Ottawa, ON — Ontario is seeking comments on its proposed heat stress regulations and outdoor air quality amendments.
According to Workplace Safety and Insurance Board (WSIB) statistics, 350 lost-time claims for heat exhaustion for construction workers have been filed between 2006 and 2015.
Heat stress occurs when the heat load on a worker from the combined contribution of environmental factors, physical activity, and clothing overcomes the body’s natural cooling system.
The current requirements under the Occupational Health and Safety Act (OHSA) state that employers have a general duty to take every precaution reasonable in the circumstances for the protection of a worker. This general duty includes protecting workers from hazardous thermal conditions that may lead to heat-related illnesses.
As a result, the Ontario Ministry of Labour, Immigration, Training and Skills Development (MLITSD) proposes introducing a stand-alone heat stress regulation under the OHSA with specific requirements that would apply to all workplaces to which the OHSA applies.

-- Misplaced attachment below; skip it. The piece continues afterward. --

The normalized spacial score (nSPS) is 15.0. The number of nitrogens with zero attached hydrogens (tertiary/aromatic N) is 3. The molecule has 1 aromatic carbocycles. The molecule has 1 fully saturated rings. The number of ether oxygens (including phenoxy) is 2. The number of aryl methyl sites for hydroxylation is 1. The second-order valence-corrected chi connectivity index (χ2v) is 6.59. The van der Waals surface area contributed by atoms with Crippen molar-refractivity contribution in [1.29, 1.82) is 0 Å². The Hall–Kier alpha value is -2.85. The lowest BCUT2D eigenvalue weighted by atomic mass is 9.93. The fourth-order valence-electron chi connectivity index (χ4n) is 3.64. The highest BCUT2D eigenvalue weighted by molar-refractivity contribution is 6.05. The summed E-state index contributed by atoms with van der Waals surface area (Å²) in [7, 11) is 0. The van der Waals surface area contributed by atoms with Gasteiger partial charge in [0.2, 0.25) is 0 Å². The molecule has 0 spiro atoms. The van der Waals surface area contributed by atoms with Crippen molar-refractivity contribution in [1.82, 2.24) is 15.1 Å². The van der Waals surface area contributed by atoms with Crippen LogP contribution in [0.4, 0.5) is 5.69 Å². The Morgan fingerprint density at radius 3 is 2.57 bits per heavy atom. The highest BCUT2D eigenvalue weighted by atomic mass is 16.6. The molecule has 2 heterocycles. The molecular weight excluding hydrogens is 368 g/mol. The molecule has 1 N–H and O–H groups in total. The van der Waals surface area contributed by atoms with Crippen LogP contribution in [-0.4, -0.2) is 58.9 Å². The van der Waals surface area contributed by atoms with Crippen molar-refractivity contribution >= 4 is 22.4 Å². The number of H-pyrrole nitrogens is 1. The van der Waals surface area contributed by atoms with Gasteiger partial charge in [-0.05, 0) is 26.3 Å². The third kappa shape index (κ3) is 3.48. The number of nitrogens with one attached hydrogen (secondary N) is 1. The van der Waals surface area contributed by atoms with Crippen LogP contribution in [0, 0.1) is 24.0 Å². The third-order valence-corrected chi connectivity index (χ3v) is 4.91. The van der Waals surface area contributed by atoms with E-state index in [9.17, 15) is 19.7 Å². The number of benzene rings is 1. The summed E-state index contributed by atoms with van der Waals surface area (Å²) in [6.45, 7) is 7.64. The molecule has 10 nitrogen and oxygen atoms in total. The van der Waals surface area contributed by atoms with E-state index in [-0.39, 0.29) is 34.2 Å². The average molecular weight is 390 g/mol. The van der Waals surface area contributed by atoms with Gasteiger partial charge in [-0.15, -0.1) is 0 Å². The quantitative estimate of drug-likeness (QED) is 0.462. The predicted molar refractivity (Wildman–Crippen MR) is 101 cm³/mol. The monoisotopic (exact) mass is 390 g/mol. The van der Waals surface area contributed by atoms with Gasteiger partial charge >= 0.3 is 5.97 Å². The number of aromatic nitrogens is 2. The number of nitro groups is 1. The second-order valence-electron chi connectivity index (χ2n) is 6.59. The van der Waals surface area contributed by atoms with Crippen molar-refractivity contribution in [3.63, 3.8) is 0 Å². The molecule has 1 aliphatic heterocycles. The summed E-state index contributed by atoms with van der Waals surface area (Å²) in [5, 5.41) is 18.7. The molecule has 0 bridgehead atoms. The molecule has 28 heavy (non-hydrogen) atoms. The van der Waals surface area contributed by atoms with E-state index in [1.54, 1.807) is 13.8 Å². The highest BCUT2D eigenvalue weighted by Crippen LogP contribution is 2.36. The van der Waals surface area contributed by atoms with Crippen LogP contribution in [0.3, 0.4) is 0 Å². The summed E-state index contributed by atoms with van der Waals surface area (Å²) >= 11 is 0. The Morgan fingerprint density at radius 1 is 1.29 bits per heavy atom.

The regulation will introduce heat stress exposure limits based on the American Conference of Governmental Industrial Hygienists (ACGIH) method. Additionally, it allows using other methods to assess a worker’s risk of exposure to heat stress. Employers are required to identify and implement measures and procedures to control heat exposure based on the hierarchy of controls, and are required to provide workers with information and instruction on recognizing the signs and symptoms of heat-related illnesses and the measures to protect themselves.
As a general practice, the ministry looks to the ACGIH method of assessing a worker’s risk of heat stress based on a wet bulb globe temperature (WBGT) threshold. The ACGIH method is widely used and adopted by other Canadian jurisdictions.
The ministry is conducting a Regulatory Impact Analysis (RIA) of these proposed amendments. An RIA is a process of identifying and assessing proposed regulations’ potential benefits and costs.
Participants interested in leaving a comment on the anticipated costs and benefits of implementing these proposed amendments can visit Comments on Amendments to Heat Stress Regulations and Outdoor Air Quality.
Comments are due by Sept 1, 2023.